Apple announced their new Apple Music service — a successor to Dr. Dre's Beats service, which the company previously purchased — during the annual Worldwide Developers Conference (WWDC) keynote Monday morning. Apple's Tim Cook promised that it would change the way people experience music forever.
The Apple Music service will be available starting June 30, offering three months for free followed by moving up to $9.99/month. They're offering a family plan for $14.99/month, and allowing non-members to listen to their Beats1 radio service and use their artist Connect feature.
Music superstar Drake promoted the Apple Music Connect feature, connecting fans and artists. The Weeknd also debuted a new song in a performance to close the keynote.
Apple Music also isn't limited to Apple devices — it's also going to be available for Android, as they try to compete against streaming music industry leader Spotify. It also includes music videos, not just music.
The service's highlights, according to music executive Jimmy Iovine:
- A promise of providing the right playlist for the right moment
- An expanded radio service
- A portion targeted at artists, enabling them to more easily connect with fans
Dawn Chmielewski is the Senior Editor at Re/Code, and she joined us from San Francisco to weigh in on the Apple Music Announcement.
On whether or not Apple Music will change the way we listen to music, like Tim Cook claimed:
[laughs] Tim has a gift for understatement, as you can tell. It's clear that Apple needs to do something, at least for its own benefit. Right now, Apple really dominates the music download business: it has a 70% share of the music that consumers purchase via digital download.
But he's right in one respect: the world is changing, people are listening to music in a different way, and that's by music streams which are akin to radio. Apple's download business, the iTunes Store, is really losing its pull with consumers, or at least younger consumers who perhaps represent the future for the music business. So Apple needed to change and offer a music service that was more attuned to the way consumers are listening to music now.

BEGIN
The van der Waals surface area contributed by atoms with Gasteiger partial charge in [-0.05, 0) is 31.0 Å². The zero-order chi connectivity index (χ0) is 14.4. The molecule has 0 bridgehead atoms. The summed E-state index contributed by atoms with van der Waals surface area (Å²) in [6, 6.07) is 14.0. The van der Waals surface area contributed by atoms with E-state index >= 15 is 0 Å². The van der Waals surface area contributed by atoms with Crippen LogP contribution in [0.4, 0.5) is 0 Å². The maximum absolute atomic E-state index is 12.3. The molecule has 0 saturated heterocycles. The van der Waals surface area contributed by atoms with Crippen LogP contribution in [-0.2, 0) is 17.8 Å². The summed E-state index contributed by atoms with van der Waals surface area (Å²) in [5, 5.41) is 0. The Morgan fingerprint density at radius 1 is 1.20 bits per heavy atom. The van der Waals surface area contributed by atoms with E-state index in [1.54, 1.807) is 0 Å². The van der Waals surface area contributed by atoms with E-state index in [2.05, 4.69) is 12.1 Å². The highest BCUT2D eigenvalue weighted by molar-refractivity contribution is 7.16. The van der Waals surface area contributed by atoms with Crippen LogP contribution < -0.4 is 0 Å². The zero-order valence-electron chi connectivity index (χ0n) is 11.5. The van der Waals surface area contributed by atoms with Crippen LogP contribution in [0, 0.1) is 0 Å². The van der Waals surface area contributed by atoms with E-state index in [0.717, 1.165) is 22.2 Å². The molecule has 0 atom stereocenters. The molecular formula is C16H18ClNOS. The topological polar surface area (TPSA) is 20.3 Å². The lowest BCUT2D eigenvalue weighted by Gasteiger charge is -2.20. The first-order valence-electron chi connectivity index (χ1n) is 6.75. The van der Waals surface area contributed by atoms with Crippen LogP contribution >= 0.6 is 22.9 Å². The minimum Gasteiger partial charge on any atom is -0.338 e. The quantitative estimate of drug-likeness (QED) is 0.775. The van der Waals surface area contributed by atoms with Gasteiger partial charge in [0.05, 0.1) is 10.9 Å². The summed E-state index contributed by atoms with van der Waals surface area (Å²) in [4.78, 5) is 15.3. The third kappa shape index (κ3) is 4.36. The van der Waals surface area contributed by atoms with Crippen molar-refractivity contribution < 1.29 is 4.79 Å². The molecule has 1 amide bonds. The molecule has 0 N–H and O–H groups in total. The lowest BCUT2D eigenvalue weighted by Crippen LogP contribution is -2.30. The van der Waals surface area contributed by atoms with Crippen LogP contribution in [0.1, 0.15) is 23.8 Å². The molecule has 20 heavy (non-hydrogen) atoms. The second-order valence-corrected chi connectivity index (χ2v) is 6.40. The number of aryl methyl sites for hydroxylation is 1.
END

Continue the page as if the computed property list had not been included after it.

On Apple's attempt to wade in to every market for music listening:
Apple attempted to create radio algorithmically, so they created a bloodless bunch of playlists that listeners could hear on their iPhones as they went running or went about their day, but it was an experience that truly was anemic and didn't appeal to consumers. It missed the personality of a radio station or the sophisticated curation that people who know music can really bring to playlists.
So that's what Apple's attempting to do with this version of their music service -- they're creating a programmed radio offering, hiring one of the BBC's top DJs to program a 24-hour radio station which sounds just like the radio we're familiar with, and they're also learning from the Beats Music service, which they acquired last year.
On giving Apple Music a try when it's released:
I'll give it a listen, but it has a lot of competition in the market. It has competition not only from the radio in our cars, but also satellite radio has millions of subscribers. Meanwhile, they're entering the digital side against Spotify, which has an 80% share of the music that is streamed via the internet to some device. Most of Spotify's listeners listen free, so Apple's going to have to find a way to create a compelling offering that is not free.
The music service was announced by Iovine (whom you might know from working with huge artists, as well as being a regular on several seasons of "American Idol"). Iovine talked about a variety of challenges the music industry had faced with technology, from Napster to Limewire. They also cited involvement in developing the service from Dr. Dre and Trent Reznor.
Apple introduced their music service with an artsy video going through the history of music. The music announcement was saved for the end of the keynote, serving as Apple's famous "one more thing" that they always save for the end of their big events.
The event opened up with a video of actor/comedian Bill Hader playing the event's director. It also included other funny people, like Charlyne Yi, Danny Pudi and Matt Walsh, as well as nods to Angry Birds, Tinder, Goat Simulator and more iconic apps.
Other highlights included a News app, a Transit app and updates to many existing apps, including Health and Apple Pay. Apple also announced updates to their three operating systems — OS X, iOS and watchOS. Apple also took shots at Windows and Android for having significantly lower adoption rates than Apple when it comes to having the most recent OSes.
This year's WWDC in San Francisco runs through Friday.
This story has been updated.